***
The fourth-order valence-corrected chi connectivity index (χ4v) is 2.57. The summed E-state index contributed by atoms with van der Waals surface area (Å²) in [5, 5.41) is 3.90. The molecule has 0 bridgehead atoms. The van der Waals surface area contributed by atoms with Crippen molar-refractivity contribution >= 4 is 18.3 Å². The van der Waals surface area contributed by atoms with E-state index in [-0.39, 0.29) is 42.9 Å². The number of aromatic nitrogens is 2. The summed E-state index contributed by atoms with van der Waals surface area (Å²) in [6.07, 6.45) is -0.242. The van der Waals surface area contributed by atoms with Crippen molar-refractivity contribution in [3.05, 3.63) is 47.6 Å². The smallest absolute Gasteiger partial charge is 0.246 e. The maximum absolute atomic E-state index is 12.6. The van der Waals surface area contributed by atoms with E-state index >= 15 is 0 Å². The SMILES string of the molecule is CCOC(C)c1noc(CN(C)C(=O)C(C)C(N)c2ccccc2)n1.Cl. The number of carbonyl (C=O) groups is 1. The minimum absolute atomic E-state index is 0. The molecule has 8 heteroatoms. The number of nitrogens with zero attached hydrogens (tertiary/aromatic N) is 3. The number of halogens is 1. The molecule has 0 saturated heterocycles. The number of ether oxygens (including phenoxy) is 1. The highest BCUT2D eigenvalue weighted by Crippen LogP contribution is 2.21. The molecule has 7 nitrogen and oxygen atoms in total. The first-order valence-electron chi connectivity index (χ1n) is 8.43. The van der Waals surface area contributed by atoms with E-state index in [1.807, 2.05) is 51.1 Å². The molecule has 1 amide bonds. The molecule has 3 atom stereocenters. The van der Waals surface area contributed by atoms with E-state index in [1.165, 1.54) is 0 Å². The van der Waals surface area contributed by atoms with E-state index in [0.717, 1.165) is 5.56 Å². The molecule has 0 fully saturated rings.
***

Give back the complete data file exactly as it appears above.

The fourth-order valence-corrected chi connectivity index (χ4v) is 2.57. The summed E-state index contributed by atoms with van der Waals surface area (Å²) in [5, 5.41) is 3.90. The molecule has 0 bridgehead atoms. The van der Waals surface area contributed by atoms with Crippen molar-refractivity contribution >= 4 is 18.3 Å². The van der Waals surface area contributed by atoms with E-state index in [-0.39, 0.29) is 42.9 Å². The number of aromatic nitrogens is 2. The summed E-state index contributed by atoms with van der Waals surface area (Å²) in [6.07, 6.45) is -0.242. The van der Waals surface area contributed by atoms with Crippen molar-refractivity contribution in [3.05, 3.63) is 47.6 Å². The smallest absolute Gasteiger partial charge is 0.246 e. The maximum absolute atomic E-state index is 12.6. The van der Waals surface area contributed by atoms with E-state index >= 15 is 0 Å². The SMILES string of the molecule is CCOC(C)c1noc(CN(C)C(=O)C(C)C(N)c2ccccc2)n1.Cl. The number of carbonyl (C=O) groups is 1. The minimum absolute atomic E-state index is 0. The molecule has 8 heteroatoms. The number of nitrogens with zero attached hydrogens (tertiary/aromatic N) is 3. The number of halogens is 1. The molecule has 0 saturated heterocycles. The number of ether oxygens (including phenoxy) is 1. The highest BCUT2D eigenvalue weighted by Crippen LogP contribution is 2.21. The molecule has 7 nitrogen and oxygen atoms in total. The first-order valence-electron chi connectivity index (χ1n) is 8.43. The van der Waals surface area contributed by atoms with E-state index in [1.807, 2.05) is 51.1 Å². The molecule has 1 amide bonds. The molecule has 3 atom stereocenters. The van der Waals surface area contributed by atoms with E-state index in [1.165, 1.54) is 0 Å². The van der Waals surface area contributed by atoms with E-state index in [0.717, 1.165) is 5.56 Å². The molecule has 0 fully saturated rings.